OBJECTIVE: Research has shown a beneficial influence of partner support on smoking cessation. Previous studies mainly focused on support and neglected negative behaviors. Less is known about differences in support perceptions between partners. This study aimed to examine how supportive as well as negative control behaviors relate to smoking and relationship satisfaction in single-smoking couples during a quit attempt.
METHOD: Smokers and their nonsmoking partners (n = 170 cohabiting couples) participated in an intensive longitudinal study over 21 days with end-of-day diaries. A dyadic score model was used, emphasizing couple levels and differences for the explanatory variables (i.e., support and negative control) and the outcome variables (smoking [for smokers only]; relationship satisfaction).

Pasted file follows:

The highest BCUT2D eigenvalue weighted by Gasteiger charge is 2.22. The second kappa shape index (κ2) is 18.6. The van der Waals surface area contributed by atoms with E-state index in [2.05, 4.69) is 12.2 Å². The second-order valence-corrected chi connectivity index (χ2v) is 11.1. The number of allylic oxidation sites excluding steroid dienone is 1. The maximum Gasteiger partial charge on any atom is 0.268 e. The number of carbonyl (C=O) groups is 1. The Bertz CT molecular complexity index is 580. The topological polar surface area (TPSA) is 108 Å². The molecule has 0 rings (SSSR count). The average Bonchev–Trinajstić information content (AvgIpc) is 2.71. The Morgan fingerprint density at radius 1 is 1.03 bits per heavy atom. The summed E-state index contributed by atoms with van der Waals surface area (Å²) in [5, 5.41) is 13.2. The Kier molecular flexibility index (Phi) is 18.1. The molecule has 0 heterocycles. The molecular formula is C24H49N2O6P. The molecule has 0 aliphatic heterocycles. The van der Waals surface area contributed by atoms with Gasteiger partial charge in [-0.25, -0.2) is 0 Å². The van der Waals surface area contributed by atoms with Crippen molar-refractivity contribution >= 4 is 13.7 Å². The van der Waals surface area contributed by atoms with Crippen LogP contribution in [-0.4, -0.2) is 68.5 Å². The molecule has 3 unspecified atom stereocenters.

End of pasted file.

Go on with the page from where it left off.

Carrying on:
RESULTS: Smokers whose partner showed more supportive and less negative control behavior had a lower probability of smoking, and both partners had higher relationship satisfaction. On days with more supportive and less negative control behavior than usual, smokers had a lower probability of smoking and both partners had higher relationship satisfaction. For smokers who reported more support than their partner reported providing, the couples' relationship satisfaction was higher and the smokers' relationship satisfaction was higher than their partners'. Differences between received and provided support/control at the between-couple and daily level were unrelated to smoking.
CONCLUSIONS: Support seems important during a quit attempt as it was related to a lower probability of smoking and higher relationship satisfaction in couples, while negative control behaviors should be avoided as they were associated with higher probability of smoking and lower relationship satisfaction. (PsycInfo Database Record (c) 2021 APA, all rights reserved).